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HEALTH RISK ‘SILICA DUST’

Campaign to control silica dust exposure

HSE are running a ‘Clear The Air!’ campaign that has been produced in collaboration with the construction industry. In 2004, more than 500 construction workers lost their lives to lung cancer and even more suffered from silicosis as a result of inhaling Respirable Crystalline Silica (known as ‘silica dust’ or ‘RCS’). These estimates are based on HSE-funded research. 

RCS is easily inhaled if unprotected construction workers are involved in cutting stone and concrete such as kerbs or paving blocks. The effects of silicosis can leave sufferers breathless, unable to take part in sport, or daily activities and somtimes rendered housebound and dependent upon bottled oxygen.

A DVD is available that has been edited and scripted by highly experienced members of the construction industry.Vaughan Burnand, Chair of MCG Health and Safety Committee said: “Methods and products to prevent dust clouds have been available for a long time and this working group has produced a range of resources to facilitate their use. It is now up to industry as a whole to take the lead and prevent needless illness and deaths caused by silica dust.”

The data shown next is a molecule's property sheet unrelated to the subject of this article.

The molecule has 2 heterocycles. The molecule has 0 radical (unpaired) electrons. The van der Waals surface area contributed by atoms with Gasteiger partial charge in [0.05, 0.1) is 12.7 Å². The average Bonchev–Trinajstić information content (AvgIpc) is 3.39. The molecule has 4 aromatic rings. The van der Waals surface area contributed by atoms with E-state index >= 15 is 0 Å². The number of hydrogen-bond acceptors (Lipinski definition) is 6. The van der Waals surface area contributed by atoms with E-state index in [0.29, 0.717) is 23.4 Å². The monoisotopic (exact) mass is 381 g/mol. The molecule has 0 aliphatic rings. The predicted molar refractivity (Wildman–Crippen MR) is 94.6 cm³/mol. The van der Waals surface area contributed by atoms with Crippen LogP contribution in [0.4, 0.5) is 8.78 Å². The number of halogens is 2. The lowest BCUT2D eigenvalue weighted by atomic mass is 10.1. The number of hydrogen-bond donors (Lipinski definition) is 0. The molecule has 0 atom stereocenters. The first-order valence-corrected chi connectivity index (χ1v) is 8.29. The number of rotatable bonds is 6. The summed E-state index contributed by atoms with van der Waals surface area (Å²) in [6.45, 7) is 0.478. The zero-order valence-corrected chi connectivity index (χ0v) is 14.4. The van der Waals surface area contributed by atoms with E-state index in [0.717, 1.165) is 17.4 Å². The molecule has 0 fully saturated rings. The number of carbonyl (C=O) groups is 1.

Interpave (British Precast Concrete Federation) has also produced guidance on good practice including alternatives to cutting, which can be downloaded for free from the Interpave website. One of their case studies also recommends that cutting offsite should be an option, (even for difficult jobs), and makes suggestions for precast concrete kerbs.

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One Response to “HEALTH RISK ‘SILICA DUST’”

  1. SILICA EXPOSURE AND CONTROL | PP Construction Safety News Desk Says:

    […] Comment: These findings should cause concern to the construction sector from client to contractor. The Basline survey shows that both potential and actual exposure to RCS is significant. The programme of action required is clear: carry out formal structured assessments of the tasks, implement engineering controls and make the subject a greater priority.   […]